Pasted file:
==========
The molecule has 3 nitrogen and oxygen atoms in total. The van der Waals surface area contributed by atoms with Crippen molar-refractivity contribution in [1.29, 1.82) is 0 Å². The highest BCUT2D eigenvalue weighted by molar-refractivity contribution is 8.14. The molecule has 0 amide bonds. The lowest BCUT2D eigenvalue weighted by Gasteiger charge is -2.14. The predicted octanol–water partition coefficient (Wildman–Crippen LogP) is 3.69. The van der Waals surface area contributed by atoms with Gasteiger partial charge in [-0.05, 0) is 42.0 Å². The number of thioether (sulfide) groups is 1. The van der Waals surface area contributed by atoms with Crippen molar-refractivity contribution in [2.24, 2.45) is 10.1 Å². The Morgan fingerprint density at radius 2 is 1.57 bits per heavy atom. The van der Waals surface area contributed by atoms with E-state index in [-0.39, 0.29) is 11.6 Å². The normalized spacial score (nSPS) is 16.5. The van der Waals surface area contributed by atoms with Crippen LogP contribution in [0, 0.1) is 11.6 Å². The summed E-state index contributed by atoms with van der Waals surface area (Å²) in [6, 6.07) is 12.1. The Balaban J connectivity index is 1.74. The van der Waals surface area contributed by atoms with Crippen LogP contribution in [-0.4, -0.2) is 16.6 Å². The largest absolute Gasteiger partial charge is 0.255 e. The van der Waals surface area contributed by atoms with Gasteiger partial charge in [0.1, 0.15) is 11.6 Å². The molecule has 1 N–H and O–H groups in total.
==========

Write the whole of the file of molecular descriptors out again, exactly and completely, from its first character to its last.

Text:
The molecule has 3 nitrogen and oxygen atoms in total. The van der Waals surface area contributed by atoms with Crippen molar-refractivity contribution in [1.29, 1.82) is 0 Å². The highest BCUT2D eigenvalue weighted by molar-refractivity contribution is 8.14. The molecule has 0 amide bonds. The lowest BCUT2D eigenvalue weighted by Gasteiger charge is -2.14. The predicted octanol–water partition coefficient (Wildman–Crippen LogP) is 3.69. The van der Waals surface area contributed by atoms with Gasteiger partial charge in [-0.05, 0) is 42.0 Å². The number of thioether (sulfide) groups is 1. The van der Waals surface area contributed by atoms with Crippen molar-refractivity contribution in [2.24, 2.45) is 10.1 Å². The Morgan fingerprint density at radius 2 is 1.57 bits per heavy atom. The van der Waals surface area contributed by atoms with E-state index in [-0.39, 0.29) is 11.6 Å². The normalized spacial score (nSPS) is 16.5. The van der Waals surface area contributed by atoms with Crippen LogP contribution in [0, 0.1) is 11.6 Å². The summed E-state index contributed by atoms with van der Waals surface area (Å²) in [6, 6.07) is 12.1. The Balaban J connectivity index is 1.74. The van der Waals surface area contributed by atoms with Crippen LogP contribution in [-0.4, -0.2) is 16.6 Å². The largest absolute Gasteiger partial charge is 0.255 e. The van der Waals surface area contributed by atoms with Gasteiger partial charge in [0.1, 0.15) is 11.6 Å². The molecule has 1 N–H and O–H groups in total.